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Changing Misconceptions about Engineering
Seeing the Big Picture
Talking Points
Taking Note
Making the Grade
Sharing Perspectives
Reaching Out
Staying in Touch
Changes in the Dean's Office Flying the Friendly Skies An ND First
New Titles and New Faces The Next Big Thing in Computers "Quilted" Circuits
Changing the Guard New ASME Fellow Top 25 Recognition
Instructor's Global Impact Inaugural Honor Professional Progress Award
Big Brother Biometrics Presidential Appointment Capturing Greenhouse Gases
New APS Fellow Magnetic Logic  

One by One: Instructor’s Global Impact

Sometimes the most profound moments in a student’s academic life occur through contact with one instructor. And, one instructor can impact many students. In fact, Stephen E. Silliman, associate dean for educational programs and professor of civil engineering and geological sciences, was recently singled out for the impact he has had globally. The American Society for Engineering Education (ASEE) named Silliman the 2006 recipient of its Global Engineering & Engineering Technology Educator Award.

Presented in June at the ASEE annual conference, the award recognizes ASEE members who have demonstrated excellence in leadership, exceptional knowledge and creative practices contributing to advancements in engineering and engineering technology education, as well as personal and professional development in the global arenas of service, invention, consulting work, or industry participation.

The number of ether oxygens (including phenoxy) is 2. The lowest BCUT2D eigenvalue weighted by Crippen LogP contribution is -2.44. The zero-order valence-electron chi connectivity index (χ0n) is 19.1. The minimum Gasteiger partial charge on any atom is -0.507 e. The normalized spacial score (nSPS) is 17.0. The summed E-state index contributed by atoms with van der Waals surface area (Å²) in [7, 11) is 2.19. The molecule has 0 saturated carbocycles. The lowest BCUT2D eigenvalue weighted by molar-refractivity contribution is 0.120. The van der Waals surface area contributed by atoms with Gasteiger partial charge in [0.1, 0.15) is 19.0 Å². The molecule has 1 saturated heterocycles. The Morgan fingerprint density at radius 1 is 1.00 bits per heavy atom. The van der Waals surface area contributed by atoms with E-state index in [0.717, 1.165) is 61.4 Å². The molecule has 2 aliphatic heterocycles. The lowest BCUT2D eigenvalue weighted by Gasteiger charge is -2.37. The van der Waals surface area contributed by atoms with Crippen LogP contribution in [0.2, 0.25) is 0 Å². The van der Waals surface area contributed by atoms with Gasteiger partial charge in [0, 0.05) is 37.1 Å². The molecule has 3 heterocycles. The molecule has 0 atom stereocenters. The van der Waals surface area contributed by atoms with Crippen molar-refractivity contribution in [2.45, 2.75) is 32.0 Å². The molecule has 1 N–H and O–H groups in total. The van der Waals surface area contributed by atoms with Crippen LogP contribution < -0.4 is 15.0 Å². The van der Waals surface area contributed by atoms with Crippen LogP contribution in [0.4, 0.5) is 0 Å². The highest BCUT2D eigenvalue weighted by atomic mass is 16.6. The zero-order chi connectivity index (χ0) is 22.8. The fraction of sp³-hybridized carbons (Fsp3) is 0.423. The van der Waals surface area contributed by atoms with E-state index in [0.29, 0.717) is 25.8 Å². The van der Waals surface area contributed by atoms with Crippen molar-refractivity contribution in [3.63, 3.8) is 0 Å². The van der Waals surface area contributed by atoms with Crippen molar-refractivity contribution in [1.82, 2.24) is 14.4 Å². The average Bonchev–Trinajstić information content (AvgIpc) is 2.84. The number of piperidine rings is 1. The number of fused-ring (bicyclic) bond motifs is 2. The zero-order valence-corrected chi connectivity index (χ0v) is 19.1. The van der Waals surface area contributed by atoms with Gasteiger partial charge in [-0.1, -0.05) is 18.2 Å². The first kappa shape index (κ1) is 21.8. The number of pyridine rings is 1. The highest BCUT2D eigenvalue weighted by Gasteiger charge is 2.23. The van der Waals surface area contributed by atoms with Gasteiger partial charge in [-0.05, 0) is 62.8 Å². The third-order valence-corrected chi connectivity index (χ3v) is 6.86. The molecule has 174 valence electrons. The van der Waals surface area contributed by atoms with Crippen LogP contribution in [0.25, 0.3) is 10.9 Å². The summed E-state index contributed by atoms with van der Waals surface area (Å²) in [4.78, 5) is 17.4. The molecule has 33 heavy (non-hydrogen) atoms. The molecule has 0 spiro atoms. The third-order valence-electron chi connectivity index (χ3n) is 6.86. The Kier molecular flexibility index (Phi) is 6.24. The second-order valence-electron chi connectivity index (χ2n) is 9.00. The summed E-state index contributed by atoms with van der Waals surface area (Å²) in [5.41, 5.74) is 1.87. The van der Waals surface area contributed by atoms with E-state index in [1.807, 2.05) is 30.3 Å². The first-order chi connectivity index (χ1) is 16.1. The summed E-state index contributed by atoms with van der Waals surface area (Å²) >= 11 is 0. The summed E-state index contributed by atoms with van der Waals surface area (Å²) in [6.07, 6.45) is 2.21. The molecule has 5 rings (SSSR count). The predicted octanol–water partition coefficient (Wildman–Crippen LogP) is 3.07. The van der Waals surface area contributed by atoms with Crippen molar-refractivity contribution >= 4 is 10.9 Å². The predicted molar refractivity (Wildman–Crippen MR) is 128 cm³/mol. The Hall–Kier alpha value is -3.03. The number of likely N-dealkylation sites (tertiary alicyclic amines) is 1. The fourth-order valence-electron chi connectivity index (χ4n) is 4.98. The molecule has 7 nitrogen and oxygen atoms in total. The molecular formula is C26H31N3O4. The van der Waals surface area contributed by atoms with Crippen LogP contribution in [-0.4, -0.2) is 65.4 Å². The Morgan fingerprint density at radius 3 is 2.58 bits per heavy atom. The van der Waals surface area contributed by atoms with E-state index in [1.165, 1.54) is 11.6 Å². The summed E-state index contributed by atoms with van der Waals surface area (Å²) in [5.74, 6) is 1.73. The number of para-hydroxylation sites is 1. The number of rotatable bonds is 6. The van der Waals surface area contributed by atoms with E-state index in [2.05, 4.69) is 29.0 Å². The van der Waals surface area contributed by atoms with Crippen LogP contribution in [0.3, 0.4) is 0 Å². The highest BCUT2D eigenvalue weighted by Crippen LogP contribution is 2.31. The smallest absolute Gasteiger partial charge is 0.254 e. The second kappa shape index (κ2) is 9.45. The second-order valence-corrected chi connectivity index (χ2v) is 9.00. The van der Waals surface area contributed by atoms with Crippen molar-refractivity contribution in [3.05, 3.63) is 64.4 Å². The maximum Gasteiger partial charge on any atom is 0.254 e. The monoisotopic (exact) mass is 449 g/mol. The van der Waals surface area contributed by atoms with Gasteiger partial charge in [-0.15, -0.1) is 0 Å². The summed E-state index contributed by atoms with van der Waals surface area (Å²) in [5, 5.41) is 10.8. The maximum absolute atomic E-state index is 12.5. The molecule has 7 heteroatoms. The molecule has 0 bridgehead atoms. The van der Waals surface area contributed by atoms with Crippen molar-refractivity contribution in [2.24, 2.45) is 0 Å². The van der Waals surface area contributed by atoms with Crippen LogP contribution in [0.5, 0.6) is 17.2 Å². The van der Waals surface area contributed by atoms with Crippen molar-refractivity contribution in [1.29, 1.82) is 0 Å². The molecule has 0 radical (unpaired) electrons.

A Notre Dame faculty member since 1986, Silliman has made many contributions internationally over the past decade through a distance-learning course taught from Israel for Notre Dame students, a service program for undergraduates in Haiti involving the development of groundwater supplies, and the development of research and educational initiatives between faculty and students from Notre Dame and at Universite d’Abomey-Calvai in Benin, West Africa.

Silliman studies groundwater flow and transport in heterogeneous media, stochastic hydrology, laboratory flow and transport experiments, groundwater and surface interaction, microbial transport, and water supplies in rural regions of developing countries water supplies. He has also played an integral role in the development of the College of Engineering’s first-year program.